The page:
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Nigerian Journal of Parasitology

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Distribution and infectivity of anopheles mosquitoes and asymptomatic malaria infection in a home-setting of Gboko, Nigeria

G.I. Ikpa, H.B. Mafuyai, T.F. Ikpa

Abstract


Malaria still remains a major public health problem in Nigeria, despite serious efforts to lessen its adverse impact. A malaria survey was conducted to determine the distribution and infectivity rate of Anopheles species, and asymptomatic malaria infections in Gboko. Mosquitoes were collected at selected sites, using aspirators and Pyrethrum Spray Catches (PSC), while malaria diagnosis was carried out with Parachek Pf® malaria rapid diagnostic test. The aim was to identify and characterize the major vectors of malaria transmission, and to determine the prevalence of asymptomatic malaria, that could serve as a reservoir for malaria transmission by the local vector species. The result showed that less than 10% of mosquitoes caught were Anopheles species. The majority of mosquitoes were Culex species with a small number of Aedes species. Two vector species; Anopheles gambiae and Anopheles funestus were identified and incriminated in malaria transmission in the Gboko area. The distribution of the vectors was clumped with a variance mean ratio (VMR)= 85.12. The female An. gambiae, 74.20% were significantly more abundant than An. funestus, 25.80% (x2= 13.24, df= 3, p= 0.004). However, their relative infectivity was not significantly different (x2= 0.24, df= 1, p= 0.63). The prevalence of asymptomatic malaria determined at home was 4.0 %, and regularly  distributed with VMR= 0.34 in an apparently healthy population. These results indicate that although malaria vectors may  assume aggregate distribution, they can cause a uniform pattern of malaria infection in an area. There is a need to interfere with the asymptomatic reservoir of malaria, available for continuous vector transmission of the disease in Gboko.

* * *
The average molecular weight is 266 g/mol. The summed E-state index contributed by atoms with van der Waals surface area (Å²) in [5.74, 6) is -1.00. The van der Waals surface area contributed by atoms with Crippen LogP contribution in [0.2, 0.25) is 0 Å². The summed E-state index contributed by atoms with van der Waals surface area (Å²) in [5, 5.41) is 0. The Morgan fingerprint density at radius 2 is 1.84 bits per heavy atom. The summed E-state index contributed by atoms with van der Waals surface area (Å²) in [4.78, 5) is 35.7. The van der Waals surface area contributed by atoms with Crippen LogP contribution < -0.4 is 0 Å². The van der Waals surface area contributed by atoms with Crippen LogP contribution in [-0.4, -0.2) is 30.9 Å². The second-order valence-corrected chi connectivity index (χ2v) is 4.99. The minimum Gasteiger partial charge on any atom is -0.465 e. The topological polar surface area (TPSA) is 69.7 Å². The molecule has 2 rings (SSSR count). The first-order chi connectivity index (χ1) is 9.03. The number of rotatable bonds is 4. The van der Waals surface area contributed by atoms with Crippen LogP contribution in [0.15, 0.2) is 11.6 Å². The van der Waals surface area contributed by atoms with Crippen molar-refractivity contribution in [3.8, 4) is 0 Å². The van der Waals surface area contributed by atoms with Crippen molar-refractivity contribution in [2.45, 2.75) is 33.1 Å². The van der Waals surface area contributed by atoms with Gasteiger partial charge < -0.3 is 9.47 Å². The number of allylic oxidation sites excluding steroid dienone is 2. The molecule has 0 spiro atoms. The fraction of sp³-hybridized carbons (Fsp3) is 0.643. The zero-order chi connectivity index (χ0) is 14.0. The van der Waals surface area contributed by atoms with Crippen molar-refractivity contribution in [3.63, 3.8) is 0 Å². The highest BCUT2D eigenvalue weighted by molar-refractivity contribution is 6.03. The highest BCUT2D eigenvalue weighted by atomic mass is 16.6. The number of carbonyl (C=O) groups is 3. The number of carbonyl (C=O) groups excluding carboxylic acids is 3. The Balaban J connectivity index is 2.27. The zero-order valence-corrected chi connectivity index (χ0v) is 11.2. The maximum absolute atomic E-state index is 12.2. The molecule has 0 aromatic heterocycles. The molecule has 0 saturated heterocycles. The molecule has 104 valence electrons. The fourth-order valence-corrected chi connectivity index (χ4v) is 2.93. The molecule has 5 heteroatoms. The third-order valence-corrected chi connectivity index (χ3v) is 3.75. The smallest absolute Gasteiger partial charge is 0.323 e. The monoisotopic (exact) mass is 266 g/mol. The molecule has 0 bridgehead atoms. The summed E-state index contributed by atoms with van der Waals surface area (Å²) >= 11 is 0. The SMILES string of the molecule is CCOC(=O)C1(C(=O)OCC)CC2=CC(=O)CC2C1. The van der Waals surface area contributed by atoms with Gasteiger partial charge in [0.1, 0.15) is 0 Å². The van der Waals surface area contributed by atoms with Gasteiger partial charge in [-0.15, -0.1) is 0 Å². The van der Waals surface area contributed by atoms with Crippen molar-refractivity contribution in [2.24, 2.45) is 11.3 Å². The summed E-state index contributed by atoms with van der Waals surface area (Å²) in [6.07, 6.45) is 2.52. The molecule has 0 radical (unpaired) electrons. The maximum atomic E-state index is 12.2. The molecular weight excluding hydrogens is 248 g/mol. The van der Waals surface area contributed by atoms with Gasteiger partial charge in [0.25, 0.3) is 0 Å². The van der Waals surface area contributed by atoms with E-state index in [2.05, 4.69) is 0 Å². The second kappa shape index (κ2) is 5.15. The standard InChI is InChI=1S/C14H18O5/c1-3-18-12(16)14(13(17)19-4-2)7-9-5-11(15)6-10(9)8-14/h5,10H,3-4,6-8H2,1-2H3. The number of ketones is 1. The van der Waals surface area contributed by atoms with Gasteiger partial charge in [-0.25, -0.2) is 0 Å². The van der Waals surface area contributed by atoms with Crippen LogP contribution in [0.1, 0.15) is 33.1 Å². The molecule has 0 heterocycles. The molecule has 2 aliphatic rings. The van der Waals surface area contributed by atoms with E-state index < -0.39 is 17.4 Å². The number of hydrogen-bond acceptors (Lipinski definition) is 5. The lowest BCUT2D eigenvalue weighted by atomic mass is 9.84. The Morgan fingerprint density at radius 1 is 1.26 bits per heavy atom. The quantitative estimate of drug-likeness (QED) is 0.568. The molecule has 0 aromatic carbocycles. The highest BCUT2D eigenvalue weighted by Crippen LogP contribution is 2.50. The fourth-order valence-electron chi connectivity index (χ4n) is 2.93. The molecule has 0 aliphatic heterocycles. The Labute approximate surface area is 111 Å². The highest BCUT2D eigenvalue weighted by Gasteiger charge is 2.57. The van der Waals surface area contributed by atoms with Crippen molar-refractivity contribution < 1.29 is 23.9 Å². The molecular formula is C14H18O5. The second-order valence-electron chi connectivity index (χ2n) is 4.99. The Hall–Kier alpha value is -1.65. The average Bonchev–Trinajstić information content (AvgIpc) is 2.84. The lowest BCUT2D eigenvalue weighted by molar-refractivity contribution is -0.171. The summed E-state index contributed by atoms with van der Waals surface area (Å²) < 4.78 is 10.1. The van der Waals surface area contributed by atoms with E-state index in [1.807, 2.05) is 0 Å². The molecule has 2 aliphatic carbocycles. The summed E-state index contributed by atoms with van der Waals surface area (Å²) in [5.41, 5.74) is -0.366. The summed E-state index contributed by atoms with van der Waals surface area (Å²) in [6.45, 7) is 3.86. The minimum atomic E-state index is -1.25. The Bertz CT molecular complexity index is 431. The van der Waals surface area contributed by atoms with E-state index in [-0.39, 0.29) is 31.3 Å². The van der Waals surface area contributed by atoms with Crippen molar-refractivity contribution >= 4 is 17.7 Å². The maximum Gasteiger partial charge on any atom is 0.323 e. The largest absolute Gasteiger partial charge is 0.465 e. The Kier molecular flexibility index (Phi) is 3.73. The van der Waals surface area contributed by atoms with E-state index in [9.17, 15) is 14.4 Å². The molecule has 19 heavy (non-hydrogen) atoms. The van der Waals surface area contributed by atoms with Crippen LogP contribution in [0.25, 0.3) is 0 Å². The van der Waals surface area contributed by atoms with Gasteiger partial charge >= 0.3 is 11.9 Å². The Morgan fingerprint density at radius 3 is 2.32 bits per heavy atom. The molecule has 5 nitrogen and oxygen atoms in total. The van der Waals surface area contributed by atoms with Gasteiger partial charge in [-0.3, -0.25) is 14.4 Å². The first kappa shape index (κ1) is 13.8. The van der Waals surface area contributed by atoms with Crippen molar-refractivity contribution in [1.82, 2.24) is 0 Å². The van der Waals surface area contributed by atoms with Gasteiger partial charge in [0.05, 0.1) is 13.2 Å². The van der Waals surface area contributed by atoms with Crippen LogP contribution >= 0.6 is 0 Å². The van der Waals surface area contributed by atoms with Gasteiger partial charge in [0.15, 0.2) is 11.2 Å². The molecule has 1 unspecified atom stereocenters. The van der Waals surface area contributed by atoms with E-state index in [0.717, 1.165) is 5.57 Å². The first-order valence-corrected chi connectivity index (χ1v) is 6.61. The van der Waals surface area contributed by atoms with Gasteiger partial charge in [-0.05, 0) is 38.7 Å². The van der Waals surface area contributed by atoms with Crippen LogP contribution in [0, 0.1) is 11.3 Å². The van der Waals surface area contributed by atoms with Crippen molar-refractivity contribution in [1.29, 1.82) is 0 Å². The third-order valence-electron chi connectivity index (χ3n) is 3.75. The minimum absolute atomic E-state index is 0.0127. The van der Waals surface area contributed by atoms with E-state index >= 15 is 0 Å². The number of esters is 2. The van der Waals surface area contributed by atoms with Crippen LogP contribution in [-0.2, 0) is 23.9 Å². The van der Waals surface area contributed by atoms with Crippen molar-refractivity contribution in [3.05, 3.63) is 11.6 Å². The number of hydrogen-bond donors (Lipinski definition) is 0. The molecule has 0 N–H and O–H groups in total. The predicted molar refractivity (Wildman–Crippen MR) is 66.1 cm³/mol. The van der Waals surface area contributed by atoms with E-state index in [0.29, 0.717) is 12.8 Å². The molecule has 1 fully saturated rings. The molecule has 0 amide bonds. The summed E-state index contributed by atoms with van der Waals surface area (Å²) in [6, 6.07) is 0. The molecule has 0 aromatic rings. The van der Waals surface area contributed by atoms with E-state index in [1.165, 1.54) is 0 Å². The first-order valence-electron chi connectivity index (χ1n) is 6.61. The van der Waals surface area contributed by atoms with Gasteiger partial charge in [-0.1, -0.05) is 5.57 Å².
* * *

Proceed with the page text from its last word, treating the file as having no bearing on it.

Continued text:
Keywords: Infectivity; anopheles mosquitoes; asymptomatic malaria.




http://dx.doi.org/10.4314/njpar.v38i1.18
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